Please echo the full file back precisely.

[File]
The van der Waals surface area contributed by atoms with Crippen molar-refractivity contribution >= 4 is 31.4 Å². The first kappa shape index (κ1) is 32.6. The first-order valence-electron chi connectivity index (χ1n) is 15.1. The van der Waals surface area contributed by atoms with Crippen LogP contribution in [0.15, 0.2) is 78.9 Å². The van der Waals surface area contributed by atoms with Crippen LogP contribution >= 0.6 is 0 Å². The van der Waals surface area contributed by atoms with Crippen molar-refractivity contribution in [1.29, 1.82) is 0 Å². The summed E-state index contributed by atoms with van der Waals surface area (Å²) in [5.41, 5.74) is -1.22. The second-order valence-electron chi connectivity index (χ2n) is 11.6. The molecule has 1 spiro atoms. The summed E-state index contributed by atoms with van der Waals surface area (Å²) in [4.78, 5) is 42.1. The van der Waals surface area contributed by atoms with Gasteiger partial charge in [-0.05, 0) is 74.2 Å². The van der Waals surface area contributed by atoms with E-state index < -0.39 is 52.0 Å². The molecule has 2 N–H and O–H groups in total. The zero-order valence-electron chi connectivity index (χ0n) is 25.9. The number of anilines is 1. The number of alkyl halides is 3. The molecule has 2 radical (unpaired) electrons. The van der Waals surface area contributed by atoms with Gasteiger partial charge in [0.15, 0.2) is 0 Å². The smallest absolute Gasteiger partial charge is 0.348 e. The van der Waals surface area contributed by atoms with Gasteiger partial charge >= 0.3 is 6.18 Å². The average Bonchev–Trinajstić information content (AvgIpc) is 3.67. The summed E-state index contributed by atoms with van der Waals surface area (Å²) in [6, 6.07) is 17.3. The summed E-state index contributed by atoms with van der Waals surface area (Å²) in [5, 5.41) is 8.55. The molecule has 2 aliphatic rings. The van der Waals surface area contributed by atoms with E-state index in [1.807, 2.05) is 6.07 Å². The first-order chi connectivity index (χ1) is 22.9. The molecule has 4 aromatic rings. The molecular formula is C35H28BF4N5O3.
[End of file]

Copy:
The van der Waals surface area contributed by atoms with Crippen molar-refractivity contribution >= 4 is 31.4 Å². The first kappa shape index (κ1) is 32.6. The first-order valence-electron chi connectivity index (χ1n) is 15.1. The van der Waals surface area contributed by atoms with Crippen LogP contribution in [0.15, 0.2) is 78.9 Å². The van der Waals surface area contributed by atoms with Crippen LogP contribution >= 0.6 is 0 Å². The van der Waals surface area contributed by atoms with Crippen molar-refractivity contribution in [1.29, 1.82) is 0 Å². The summed E-state index contributed by atoms with van der Waals surface area (Å²) in [5.41, 5.74) is -1.22. The second-order valence-electron chi connectivity index (χ2n) is 11.6. The molecule has 1 spiro atoms. The summed E-state index contributed by atoms with van der Waals surface area (Å²) in [4.78, 5) is 42.1. The van der Waals surface area contributed by atoms with Gasteiger partial charge in [-0.05, 0) is 74.2 Å². The van der Waals surface area contributed by atoms with E-state index < -0.39 is 52.0 Å². The molecule has 2 N–H and O–H groups in total. The zero-order valence-electron chi connectivity index (χ0n) is 25.9. The number of anilines is 1. The number of alkyl halides is 3. The molecule has 2 radical (unpaired) electrons. The van der Waals surface area contributed by atoms with Gasteiger partial charge in [0.15, 0.2) is 0 Å². The smallest absolute Gasteiger partial charge is 0.348 e. The van der Waals surface area contributed by atoms with Gasteiger partial charge >= 0.3 is 6.18 Å². The average Bonchev–Trinajstić information content (AvgIpc) is 3.67. The summed E-state index contributed by atoms with van der Waals surface area (Å²) in [6, 6.07) is 17.3. The summed E-state index contributed by atoms with van der Waals surface area (Å²) in [5, 5.41) is 8.55. The molecule has 2 aliphatic rings. The van der Waals surface area contributed by atoms with E-state index in [1.807, 2.05) is 6.07 Å². The first-order chi connectivity index (χ1) is 22.9. The molecule has 4 aromatic rings. The molecular formula is C35H28BF4N5O3.